In this matter counsel raised the question as to whether ornot sections 62 and 63 of the Administration of Justice Law canhave application in the case of a right in the nature of a servitudewhich has only been used intermittently by the complainant.The servitude involved here is a right claimed by the complainantto stack sheaves of paddy, after reaping, on a high land belongingto the respondent-petitioner.
On the findings of the learned Magistrate, the complainant,along with a few others had, since 1972, used this piece of ground(godella) for stacking paddy stalks at harvesting time. This landis about one-fourth of an acre in extent and consists of highground. It is surrounded by a stretch of paddy fields where boththe complainant and the respondent-petitioner had their paddyfields.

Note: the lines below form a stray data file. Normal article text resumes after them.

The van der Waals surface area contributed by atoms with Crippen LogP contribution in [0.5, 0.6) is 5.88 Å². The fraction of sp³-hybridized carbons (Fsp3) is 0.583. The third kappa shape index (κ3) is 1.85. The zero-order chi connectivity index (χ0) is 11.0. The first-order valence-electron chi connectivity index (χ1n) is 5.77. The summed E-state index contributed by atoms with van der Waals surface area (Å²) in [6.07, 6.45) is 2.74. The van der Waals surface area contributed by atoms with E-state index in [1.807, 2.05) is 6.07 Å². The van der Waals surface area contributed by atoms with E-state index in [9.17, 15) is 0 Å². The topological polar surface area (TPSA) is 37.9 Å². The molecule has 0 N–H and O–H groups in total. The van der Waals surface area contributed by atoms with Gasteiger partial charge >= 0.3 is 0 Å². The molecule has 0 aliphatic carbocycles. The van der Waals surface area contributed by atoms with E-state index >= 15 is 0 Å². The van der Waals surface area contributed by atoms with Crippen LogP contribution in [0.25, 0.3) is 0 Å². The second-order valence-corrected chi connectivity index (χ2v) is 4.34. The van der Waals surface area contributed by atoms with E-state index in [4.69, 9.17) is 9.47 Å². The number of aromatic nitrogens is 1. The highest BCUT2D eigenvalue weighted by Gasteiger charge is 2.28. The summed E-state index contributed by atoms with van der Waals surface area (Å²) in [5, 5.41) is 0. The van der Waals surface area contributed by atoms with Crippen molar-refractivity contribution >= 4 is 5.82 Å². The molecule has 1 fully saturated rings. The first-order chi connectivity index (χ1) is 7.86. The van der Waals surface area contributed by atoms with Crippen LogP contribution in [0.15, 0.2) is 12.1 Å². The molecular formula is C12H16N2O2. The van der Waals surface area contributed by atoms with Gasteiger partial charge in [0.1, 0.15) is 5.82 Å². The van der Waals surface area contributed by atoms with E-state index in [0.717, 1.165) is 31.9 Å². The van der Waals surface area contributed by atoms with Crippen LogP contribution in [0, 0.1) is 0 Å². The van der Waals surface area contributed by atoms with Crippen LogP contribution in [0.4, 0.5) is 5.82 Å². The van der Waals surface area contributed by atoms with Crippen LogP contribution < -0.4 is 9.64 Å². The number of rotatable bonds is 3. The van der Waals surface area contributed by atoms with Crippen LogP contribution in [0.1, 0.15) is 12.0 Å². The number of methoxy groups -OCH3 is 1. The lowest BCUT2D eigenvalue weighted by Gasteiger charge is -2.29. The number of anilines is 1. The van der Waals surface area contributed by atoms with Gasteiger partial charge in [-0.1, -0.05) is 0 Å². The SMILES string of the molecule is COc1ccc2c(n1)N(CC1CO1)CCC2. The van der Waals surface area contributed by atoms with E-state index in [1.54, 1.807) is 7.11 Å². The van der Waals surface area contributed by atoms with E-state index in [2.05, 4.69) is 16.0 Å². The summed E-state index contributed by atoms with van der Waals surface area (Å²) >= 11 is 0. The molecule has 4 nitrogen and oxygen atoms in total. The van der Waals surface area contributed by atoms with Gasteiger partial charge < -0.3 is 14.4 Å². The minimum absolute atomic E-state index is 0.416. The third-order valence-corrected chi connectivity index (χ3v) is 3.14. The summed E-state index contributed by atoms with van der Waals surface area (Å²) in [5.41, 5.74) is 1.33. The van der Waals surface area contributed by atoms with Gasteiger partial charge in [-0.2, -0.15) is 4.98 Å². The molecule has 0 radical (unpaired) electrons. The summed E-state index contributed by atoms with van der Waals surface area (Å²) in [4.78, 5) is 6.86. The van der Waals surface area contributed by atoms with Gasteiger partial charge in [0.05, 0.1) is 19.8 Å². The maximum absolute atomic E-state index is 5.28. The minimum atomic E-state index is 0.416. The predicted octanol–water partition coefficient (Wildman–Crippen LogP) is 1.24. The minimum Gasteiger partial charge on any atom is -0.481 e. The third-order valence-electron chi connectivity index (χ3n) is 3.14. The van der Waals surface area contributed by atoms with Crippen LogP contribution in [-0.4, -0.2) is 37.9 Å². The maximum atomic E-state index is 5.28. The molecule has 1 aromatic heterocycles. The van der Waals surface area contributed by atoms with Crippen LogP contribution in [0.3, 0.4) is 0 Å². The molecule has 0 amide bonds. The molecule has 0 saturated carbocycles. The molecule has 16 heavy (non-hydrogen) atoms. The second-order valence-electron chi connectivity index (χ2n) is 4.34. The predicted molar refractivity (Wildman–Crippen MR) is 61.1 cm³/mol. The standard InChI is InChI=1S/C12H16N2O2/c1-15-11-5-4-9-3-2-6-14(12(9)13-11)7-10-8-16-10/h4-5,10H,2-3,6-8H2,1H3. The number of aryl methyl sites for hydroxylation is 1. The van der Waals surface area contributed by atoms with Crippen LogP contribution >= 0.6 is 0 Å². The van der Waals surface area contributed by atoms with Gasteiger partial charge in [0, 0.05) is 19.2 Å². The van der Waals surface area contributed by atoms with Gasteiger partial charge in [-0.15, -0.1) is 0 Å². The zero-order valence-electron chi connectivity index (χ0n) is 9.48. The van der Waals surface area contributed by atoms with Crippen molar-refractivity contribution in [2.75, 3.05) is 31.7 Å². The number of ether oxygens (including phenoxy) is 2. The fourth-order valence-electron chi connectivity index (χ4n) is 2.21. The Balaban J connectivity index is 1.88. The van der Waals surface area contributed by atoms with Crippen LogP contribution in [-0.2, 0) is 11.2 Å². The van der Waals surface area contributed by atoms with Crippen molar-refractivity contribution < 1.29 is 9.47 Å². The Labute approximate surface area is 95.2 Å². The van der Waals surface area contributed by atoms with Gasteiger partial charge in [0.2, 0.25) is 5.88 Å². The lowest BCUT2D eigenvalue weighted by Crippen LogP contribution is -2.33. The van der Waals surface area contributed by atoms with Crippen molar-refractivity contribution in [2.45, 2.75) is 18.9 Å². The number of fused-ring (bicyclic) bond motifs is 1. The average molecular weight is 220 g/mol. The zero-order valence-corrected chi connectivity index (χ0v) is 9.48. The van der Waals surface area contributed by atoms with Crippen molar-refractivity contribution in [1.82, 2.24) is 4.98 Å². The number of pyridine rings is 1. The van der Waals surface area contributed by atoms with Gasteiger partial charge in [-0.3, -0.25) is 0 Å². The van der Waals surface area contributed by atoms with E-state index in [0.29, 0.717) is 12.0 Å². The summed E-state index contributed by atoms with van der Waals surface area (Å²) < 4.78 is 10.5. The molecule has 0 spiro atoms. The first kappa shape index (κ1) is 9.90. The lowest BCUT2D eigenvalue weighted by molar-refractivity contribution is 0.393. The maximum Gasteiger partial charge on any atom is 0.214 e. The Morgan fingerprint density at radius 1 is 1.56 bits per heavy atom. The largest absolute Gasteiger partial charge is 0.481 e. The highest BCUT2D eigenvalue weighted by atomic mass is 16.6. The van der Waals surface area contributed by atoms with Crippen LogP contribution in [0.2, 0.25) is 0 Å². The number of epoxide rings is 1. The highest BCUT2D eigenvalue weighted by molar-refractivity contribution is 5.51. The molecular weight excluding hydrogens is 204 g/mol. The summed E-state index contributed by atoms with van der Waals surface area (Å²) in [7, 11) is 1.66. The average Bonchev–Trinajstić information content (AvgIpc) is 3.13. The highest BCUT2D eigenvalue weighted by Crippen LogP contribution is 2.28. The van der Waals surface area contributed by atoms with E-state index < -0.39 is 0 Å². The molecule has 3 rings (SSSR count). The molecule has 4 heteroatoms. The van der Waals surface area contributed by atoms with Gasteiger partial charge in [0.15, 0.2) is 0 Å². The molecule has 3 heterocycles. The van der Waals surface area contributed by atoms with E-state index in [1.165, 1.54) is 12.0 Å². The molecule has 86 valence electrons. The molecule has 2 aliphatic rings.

!•—A 46060 (79/11)
WANASXTNDERA, J.—Naauha v. Hambantota Police
The complainant had bought his paddy field in 1972. Hisbrother who gave evidence on his behalf also had a paddy fieldin this stretch, which he had bought in 1968 or 1969. Their evi-dence is to the effect that, since their purchase of the fields, theyhave always stacked the paddy stalks, after reaping, on thisgodella. Although farmers are usually accustomed to stackthe cut paddy stalks in their own fields, the evidence in &iis caseshows that these particular paddy fields go under water and ithas therefore been the practice to stack this paddy on the godellaclose by.